While Creswick Woollen Mills have been one of the success stories of the region, here a a few facts about the business you may not know of.
When Pinches Ryzowy arrived in Australia just after the Second World War, he had already seen enough of life’s cruelties to write a harrowing novel.
Fleeing the German Wehrmacht advancing across his native Poland, he left his family and struck out into Russia, avoiding death in the freezing winter and capture by the Nazis or the Red Army.
He made his way to Japan, and onto the Chinese mainland, escaping as a refugee from Shanghai to the United States. Reestablishing himself through connections, he emigrated to Australia in 1947.
Somewhere along the way ‘Pinches’ became the Anglicised ‘Paul’.
Ryzowy was not a native textile manufacturer, but rather a gifted businessman. However, a fellow immigrant friend had a background in cloth and wool spinning, and the pair decided to start a woollen mill. Utilising his negotiating wizardry (this was a man who’d negotiated his very existence across three continents), he managed to get the notoriously conservative banks of the day to extend him a £25,000 loan.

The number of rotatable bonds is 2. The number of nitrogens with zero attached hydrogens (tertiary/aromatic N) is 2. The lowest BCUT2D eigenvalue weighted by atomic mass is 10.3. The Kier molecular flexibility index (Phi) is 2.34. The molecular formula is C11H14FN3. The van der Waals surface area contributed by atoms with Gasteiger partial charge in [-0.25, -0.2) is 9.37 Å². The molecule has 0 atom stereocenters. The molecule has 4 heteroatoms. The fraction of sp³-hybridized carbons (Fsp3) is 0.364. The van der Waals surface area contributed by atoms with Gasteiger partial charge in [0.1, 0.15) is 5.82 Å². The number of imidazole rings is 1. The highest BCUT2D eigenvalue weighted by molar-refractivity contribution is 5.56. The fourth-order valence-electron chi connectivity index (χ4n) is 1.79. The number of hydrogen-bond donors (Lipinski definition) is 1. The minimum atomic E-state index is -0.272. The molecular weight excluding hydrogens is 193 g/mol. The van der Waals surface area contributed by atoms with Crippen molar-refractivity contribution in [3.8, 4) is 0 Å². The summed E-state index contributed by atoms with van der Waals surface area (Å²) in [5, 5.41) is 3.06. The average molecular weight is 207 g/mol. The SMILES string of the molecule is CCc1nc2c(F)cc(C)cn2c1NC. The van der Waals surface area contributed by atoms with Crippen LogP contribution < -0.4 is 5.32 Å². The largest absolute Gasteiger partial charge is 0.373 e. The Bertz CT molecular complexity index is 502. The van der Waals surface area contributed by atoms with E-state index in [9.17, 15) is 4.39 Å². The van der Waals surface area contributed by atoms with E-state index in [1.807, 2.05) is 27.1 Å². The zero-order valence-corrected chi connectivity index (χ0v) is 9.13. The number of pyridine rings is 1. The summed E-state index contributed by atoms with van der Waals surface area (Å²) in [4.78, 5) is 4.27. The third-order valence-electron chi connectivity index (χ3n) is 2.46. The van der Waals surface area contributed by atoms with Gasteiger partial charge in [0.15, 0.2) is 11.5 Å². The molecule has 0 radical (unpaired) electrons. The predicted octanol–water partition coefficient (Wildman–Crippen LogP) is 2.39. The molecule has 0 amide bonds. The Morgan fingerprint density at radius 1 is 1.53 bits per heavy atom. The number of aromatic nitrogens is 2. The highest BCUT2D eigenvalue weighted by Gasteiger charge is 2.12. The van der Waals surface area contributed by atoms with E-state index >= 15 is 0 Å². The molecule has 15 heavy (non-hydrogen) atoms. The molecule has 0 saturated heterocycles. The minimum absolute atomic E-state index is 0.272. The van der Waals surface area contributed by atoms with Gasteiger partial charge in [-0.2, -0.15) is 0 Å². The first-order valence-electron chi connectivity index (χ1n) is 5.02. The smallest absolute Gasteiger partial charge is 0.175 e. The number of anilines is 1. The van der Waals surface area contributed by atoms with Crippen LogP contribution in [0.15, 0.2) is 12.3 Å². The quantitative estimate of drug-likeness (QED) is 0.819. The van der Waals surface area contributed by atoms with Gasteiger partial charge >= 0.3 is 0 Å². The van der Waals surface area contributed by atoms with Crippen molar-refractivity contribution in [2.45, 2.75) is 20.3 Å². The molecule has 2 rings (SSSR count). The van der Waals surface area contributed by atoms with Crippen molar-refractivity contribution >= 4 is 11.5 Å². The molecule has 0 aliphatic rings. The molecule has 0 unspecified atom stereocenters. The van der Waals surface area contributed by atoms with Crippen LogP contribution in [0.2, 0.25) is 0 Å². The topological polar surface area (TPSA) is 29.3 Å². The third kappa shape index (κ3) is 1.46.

WOOL IN AUSTRALIA
Australia, of course, had risen on the sheep’s back. Wool was famously heading towards ‘a pound a pound’ (in 1951, briefly), making graziers across the country able to purchase new Bentley motor cars following each year’s clip. Shearers were a protected occupation, immune from army service during the war.
Over the two world wars, Australian fleeces uniformed the troops of the Empire and Commonwealth, made the blankets which covered them and the bomb fuses in their artillery shells.
Victorian towns had their own knitting mills churning out woollen products for the war effort. From Maryborough to Ballarat women worked producing undergarments and bedwear, tunics and trousers.
In Creswick, a former wickerworks factory that had produced the wine bottles for the region lay unused. Bottles were once cased in wicker to protect them from smashing against each other in transport, but advances in packing made the business obsolete.
It was a lucky choice. had the pair decided to establish ion Carlton or Abbotsford, real estate prices would have long closed the business.